An Irish Teen Who Wanted An Abortion Was Sent To A Psych Clinic Instead
In a disturbing report detailed by CNN, an Irish minor seeking abortion was detained and sent to a psychiatric clinic for evaluation instead. The girl — whose identity is protected and kept private under the European Union law — was seeking to terminate her pregnancy but was reportedly sent to a psychiatry clinic against her will in 2016, according to a report shared by the Child Care Law Reporting Project on Monday.
According to the report, the pregnant minor was evaluated as "depressed and suicidal." The report detailed that the minor and her mother were under the impression that they were headed to Dublin for an abortion, but were sent to a psychiatric facility instead. According to the report, a referring psychiatrist allegedly believed that the minor should not have sought terminating her pregnancy, as it was "not the solution for all the child's problems at this stage." By invoking the Irish Mental Health Act, the referring psychiatrist utilized a piece of suffocating legislation that allows health care professionals to take patients into psychiatric facilities against their consent.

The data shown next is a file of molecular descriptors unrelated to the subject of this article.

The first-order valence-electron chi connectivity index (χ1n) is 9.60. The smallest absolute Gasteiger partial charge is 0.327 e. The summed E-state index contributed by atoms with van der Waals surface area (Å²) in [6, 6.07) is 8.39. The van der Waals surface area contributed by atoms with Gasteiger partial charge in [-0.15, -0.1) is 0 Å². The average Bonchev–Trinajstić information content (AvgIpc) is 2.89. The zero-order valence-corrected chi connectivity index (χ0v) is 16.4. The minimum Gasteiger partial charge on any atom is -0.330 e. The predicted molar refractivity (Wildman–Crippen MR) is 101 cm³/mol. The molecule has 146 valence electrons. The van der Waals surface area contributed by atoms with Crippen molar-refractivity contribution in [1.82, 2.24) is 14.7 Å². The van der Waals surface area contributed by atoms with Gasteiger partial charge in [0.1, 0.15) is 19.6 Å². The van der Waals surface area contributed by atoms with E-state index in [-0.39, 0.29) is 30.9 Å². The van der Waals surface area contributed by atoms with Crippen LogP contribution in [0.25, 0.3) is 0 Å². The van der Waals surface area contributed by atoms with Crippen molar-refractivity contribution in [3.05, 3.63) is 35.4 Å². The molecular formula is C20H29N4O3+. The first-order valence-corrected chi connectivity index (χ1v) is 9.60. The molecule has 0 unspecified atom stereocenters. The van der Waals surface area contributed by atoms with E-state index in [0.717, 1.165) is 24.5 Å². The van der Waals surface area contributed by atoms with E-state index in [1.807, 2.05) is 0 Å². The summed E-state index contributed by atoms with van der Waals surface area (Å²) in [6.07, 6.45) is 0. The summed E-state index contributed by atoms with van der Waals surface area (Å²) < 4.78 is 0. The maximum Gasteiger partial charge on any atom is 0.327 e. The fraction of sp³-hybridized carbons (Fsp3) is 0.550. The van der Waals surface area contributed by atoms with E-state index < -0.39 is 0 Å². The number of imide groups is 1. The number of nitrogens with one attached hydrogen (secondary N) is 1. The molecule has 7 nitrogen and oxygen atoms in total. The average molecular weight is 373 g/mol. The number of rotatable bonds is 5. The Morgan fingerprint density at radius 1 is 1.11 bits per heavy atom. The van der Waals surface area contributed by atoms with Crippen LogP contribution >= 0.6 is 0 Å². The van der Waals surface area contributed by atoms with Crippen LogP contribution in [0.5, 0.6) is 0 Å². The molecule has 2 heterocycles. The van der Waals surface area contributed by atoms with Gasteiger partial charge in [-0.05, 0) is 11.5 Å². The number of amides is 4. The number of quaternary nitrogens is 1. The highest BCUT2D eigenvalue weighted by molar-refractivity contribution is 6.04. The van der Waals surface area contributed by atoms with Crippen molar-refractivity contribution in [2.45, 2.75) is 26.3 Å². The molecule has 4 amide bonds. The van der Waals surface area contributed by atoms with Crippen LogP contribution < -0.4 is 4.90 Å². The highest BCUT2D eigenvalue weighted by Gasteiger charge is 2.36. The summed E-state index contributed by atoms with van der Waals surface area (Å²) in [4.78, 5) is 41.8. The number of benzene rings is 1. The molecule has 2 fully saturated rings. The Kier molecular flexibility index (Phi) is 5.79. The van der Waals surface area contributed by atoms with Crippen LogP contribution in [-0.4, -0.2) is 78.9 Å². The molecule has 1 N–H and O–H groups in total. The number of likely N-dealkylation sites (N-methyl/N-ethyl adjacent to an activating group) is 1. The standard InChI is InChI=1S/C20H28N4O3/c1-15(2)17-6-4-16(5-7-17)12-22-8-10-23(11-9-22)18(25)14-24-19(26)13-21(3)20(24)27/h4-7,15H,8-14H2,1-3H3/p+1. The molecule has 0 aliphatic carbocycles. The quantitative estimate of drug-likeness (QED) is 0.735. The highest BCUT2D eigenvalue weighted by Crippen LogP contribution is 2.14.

Ireland's Abortion Rights Campaign said it was "deeply concerned" about the situation. ARC spokeswoman Linda Kavanagh said, "Looking at the report, it's hard not to think that the psychiatrist in this case essentially used the Mental Health Act as a tool to force a child into continuing an unwanted pregnancy because of their own personal beliefs."
Kavanagh also noted that there was a need to establish a "process which ensures medical professionals with such conscientious objections cannot block timely health care in critical cases."
Ireland maintains a repressive attitude toward abortion. Under the Eighth Amendment of the Irish Constitution, abortions are prohibited even in the case of rape and incest. Under this amendment, the right to life of the unborn is given the same amount of gravitas pertaining to the right to life of a mother. The only circumstances in which an abortion is allowed are if the mother's life is at risk.
The report on this young woman exposes the bleak conditions of women's access to safe abortions in Ireland, and shows how certain laws can be twisted and used despite a claim to protect. That said, there is an inkling of hope. Perhaps with the report and the research backing it, the conversation on abortion and access to safe reproductive health care may grow stronger in Ireland. As a result, it might become much more difficult for the government to skirt the issue.